Into September already which means that the George Sprunt Memorial Invitation Sweepstake is approaching.
Well the first round is played this Sunday 8 September and the line up is as follows: 9am. K. Nicolson, A. Wilson, R. McLeish SNR. 9.08 W. Smith, W. Arnott, D. Bye. 9.16. M. White, D. Hamilton, R. Hutchinson. 9.24 R. McMaster, J. Roberts, G. Andrew. 9.32 J. Lafferty, C. McDonald, J. Wilson. 9.40 S. White, D Strachan, G. Davey. 9.48 A. McDowall, Jam. Brown, W. Friery. 956 J.D. Crawford, W. Hewitson, J. Fyfe Snr. 10.04 D. Heron, J. McCrindle, J. Pringle. 10.12 A. Dunlop, M. Cochrane, J. Wallace. 10.20 W. McClymont, J. McVittie, R. McLeish JNR. 10.28. R. Pringle, J. Cooper, J. Nicol. 10.36. S. Stamper, B. McCulloch, S. Kirk. 10.44 T. Scobie, J. Fyfe JNR. 10.52 G. Macintosh, W. Robb, K. Catling. 11.00 K. Hamilton, G. Stewart, G. Bryden. 11.08. A. Gaff, R. Scott, W. McMeikan. 11.16. G. Wilson, D. Ferguson, G. Milligan. 11.24. J. Bryden. C. Fleming, G. Cunningham. 11.32. P. McKay, .A. Forbes, D. Logan. 11.40. P. McCloy, I. Brown, P. Norris.. 11.48 S. Simpson, A. Boyd, I. Stewart, 11.56. D. Taylor, M. Kennedy. 12.04. P. Zonfrillo. D. Courtney, J. Mills, 12.12. A. Bush, P. Hopkins, J. Cameron.
Remember you are playing off the medal tees, every competitor must hold a current S.G.U. handicap, please check and sign your card which must be placed in the box in the clubhouse before 30 minutes after completion of the final game. All non-season ticket holders please pay the green fee before playing and any disputes queries etc. should be referred to the Committee whose decision will be final. But most important of all, go out there and enjoy yourself.
The Girvan ladies played for their past Captain’s Prize last Friday in blustery, windy conditions and bearing in mind that some of the ladies have been round the course many many times over many years, only fourteen holes were played saving tired legs climbing up and down the hilly part of the course. However despite all this Catharine McCrindle came in to win with an excellent score of 31 Stableford points followed by Anne Smith, who now stays in Stranraer, on 29 points having a better inward five than Veronica Hamilton also on 29 points. Roz McCulloch came next with 28 points.
Congratulations to all who played particularly Nan McDonald, still young at heart, despite being the oldest past captain to compete and who did not let the conditions get the better of her. After the competition the ladies settled down to an excellent meal in the clubhouse where they were joined by past captains May Connor, Betty Girvan and Margaret Crawford. There you are, a very enjoyable, sociable outing for the ladies, which is what golf is all about.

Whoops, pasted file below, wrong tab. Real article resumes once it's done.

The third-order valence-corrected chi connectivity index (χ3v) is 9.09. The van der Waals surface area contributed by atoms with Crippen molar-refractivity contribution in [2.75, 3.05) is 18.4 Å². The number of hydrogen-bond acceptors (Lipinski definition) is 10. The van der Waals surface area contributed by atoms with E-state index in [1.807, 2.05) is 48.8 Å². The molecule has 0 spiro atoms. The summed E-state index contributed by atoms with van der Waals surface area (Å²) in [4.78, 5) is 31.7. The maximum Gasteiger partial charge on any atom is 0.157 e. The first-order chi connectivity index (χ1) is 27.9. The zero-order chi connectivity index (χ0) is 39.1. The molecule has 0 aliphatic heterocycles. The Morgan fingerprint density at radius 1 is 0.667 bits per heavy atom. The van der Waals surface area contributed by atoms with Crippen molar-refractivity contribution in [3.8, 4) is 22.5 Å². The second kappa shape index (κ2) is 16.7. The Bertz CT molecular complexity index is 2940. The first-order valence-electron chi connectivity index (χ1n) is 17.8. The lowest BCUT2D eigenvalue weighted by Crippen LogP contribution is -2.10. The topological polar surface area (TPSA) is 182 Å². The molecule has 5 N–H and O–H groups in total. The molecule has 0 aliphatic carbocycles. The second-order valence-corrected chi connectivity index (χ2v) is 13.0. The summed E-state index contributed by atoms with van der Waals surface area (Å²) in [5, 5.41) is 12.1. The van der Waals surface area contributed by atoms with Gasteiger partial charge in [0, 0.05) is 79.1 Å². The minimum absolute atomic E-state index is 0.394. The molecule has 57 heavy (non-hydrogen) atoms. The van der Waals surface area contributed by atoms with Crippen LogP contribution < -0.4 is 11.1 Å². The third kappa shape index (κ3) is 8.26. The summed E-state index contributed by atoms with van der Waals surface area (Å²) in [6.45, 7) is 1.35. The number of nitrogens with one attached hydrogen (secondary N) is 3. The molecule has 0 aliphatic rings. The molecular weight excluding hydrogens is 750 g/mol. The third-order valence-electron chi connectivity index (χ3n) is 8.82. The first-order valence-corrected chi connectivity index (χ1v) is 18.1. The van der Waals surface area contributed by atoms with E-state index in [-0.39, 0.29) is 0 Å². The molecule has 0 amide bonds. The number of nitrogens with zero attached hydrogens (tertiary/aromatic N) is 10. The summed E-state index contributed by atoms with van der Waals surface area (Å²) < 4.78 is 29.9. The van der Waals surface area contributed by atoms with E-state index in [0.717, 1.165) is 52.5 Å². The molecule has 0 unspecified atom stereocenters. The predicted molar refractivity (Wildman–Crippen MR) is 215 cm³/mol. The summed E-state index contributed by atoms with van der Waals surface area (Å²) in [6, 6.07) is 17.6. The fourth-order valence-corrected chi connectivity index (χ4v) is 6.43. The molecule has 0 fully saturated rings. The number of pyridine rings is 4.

The present Girvan Golf Club gents Vice-Captain Gregor Macintosh when not playing golf is a green keeper at Turnberry. Well Gregor has taken up the opportunity to go to Australia to enhance his green keeping expertise by working on the Royal Melbourne course which is one of the top golf courses in Australia and is considered very highly in world terms. Gregor will be there for five months after which he will come back with a bump to carry on as Girvan Golf Club Vice-Captain. The members of Girvan Golf Club are delighted at Gregor’s good fortune and he goes with their very best wishes hoping that he will also find time to enjoy himself.
Ros McGarva led a team of Girvan Probus golfers to take on the might of Ayr Probus over the Seafield course. The weather threatened for a while but eventually turned out fine. However that did not help the Girvan golfer who were well beaten by 3 ½ games to 1 ½. Afterwards an excellent lunch was enjoyed in the Savoy Court where all the good shots were discussed and the bad shots lamented upon. Ah well! That is sociable golf and everyone went home happy.
QUOTATIONS OF THE WEEK
Dan Jenkins an American golf writer on the art of golf. ‘The golfer has more enemies than any other athlete. He has 14 clubs in his bag , all of them different: 18 holes to play, all of them different, and all around him are usually sand, trees, grass, wind and up to 143 other players. In addition, the game is 50% mental, so his biggest enemy is himself.’
Think about it, there is a lot of truth in what he wrote but do not let it put you off.
TALES FROM THE CADDYSHACK
Well last Saturday’s match against the Airdrieonians was like a victory for Ayr. Two players sent off, a mass of yellow cards every time an Airdrie player fell over and a penalty. Ayr played for the best part of 30 minutes with only nine men and worked their socks off to hold the Airdrieonians to a draw 2-2. In fact there were two occasions when Ayr could have won the game but tired legs let them down. They thoroughly deserved the standing ovation they received at the final whistle.
I recently read a golfer’s impression of what he thinks of the driving range. ‘For me the driving range is not so much a place to practice as a bolt hole; somewhere I can exit the chaotic world of work, child rearing and home improvements and enjoy some alone time’. All very well but whilst you are there consider it not the place to just lash out with the driver as hard as you can to eke out your frustrations on life, but more of a place to improve your iron shots particularly the chips on to the green.
Most golfers seem to just want the satisfaction of driving the ball as hard as they can in the knowledge that in most cases they do not have to retrieve them particularly those from the wild slices. But it is also nice to practice those difficult short chips over a bunker on to the green. Enjoy your golf on the golf course as that is where you can use all those shots you have practiced on the range.